To the Editor:
Congratulations on the very thoughtful and well-researched article on the CNN nerve-gas story. Joshua Muravchik catches some absolutely fundamental points. The “Valley of Death” special report was not just sloppy journalism; it was much more egregious than that. Moreover, this was the third in a series of strongly biased, dishonest CNN reports on the military. CNN has a lot of work to do if it ever expects to regain a cordial and trusting relationship with the military.
The following is from a letter I sent to Tom Johnson, the CEO of CNN, six days after the “Valley of Death” special was aired and one day before I resigned from the network, having been its military analyst since 1991. It reflects my concerns then and my concerns today:
I think it is important to remind you, Tom, that there were two very special types of Air Force personnel in Southeast Asia. Their primary mission was to save lives of downed crewmen or of infiltration teams in great distress. They often took very great risks; many were shot down and killed. These two groups were the A-1 Sandies and Spads and the Jolly Greens. The only time I wept with joy during my 180 combat missions was the moment that the Jollies and the Sandies rescued my leader who was shot down and badly wounded over Laos. The sergeant who went down on the jungle penetrator to recover him almost dropped him on the way back up—he was so slippery since he was soaked in blood.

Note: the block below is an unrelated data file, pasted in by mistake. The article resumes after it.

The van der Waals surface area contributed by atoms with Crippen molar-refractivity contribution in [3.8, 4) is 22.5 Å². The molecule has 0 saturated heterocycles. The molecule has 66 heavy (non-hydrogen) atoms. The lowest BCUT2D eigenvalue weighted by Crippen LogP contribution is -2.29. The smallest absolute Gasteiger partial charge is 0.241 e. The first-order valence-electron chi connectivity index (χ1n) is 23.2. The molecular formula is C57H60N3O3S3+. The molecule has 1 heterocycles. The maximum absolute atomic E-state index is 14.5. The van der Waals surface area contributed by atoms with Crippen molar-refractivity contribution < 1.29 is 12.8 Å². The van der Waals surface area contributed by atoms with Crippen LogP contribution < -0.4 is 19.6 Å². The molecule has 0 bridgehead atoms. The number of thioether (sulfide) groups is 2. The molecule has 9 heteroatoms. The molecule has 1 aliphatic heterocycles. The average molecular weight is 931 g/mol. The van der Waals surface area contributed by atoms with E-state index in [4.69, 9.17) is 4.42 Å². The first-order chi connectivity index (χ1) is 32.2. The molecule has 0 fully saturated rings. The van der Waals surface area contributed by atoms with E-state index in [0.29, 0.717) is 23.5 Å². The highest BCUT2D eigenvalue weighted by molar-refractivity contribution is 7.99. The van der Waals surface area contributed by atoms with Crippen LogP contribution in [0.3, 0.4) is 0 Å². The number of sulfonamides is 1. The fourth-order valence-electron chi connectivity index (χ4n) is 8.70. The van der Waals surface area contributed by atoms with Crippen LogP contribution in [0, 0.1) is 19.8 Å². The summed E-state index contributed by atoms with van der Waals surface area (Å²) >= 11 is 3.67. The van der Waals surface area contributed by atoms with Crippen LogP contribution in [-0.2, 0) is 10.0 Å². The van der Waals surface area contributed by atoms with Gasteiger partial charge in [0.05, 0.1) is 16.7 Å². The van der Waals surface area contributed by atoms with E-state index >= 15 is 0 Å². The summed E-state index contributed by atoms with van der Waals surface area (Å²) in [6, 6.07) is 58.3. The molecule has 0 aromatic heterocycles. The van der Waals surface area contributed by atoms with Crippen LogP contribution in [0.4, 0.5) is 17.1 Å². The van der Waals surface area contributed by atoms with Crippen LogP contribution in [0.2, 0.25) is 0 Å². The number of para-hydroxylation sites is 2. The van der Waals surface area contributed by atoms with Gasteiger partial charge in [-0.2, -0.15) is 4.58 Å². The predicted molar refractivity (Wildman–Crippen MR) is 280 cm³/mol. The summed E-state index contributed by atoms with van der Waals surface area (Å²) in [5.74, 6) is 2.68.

. . . CNN has accused the most heroic of the heroic of using lethal gas to kill fellow Americans. The only analogy I can think of would be if CNN accused two Medal of Honor winners of extreme cowardice—it is that bad, Tom.
The most admired man in America [Colin Powell] has told you in strong terms how he feels. . . . Norman Schwarzkopf, [General Andrew] Goodpaster, and many other distinguished Americans have given me a similar message—the story is wrong in all dimensions. . . . I am hearing from many people both within and without CNN the word “shameful” when people express their outrage about this shabby work.
Watching a great organization self-destruct is sad indeed. It is not too late to turn this whole situation around but time is running out fast.
This past August the Special Forces Association declared its official position on this matter, and I fully endorse it. First, a total retraction of the “Valley of Death” story must be made by both CNN and Time. They must state categorically that “No American defectors were targeted, no women and children were killed, and nerve gas was not used.” Second, both CNN President Richard Kaplan and CNN correspondent Peter Arnett must be dismissed from employment by Time Warner. Finally, equal air time must be provided by CNN to clear the Special Forces’ name and all persons involved in the operation.
Perry M. Smith
U.S. Army (retired)
To the Editor: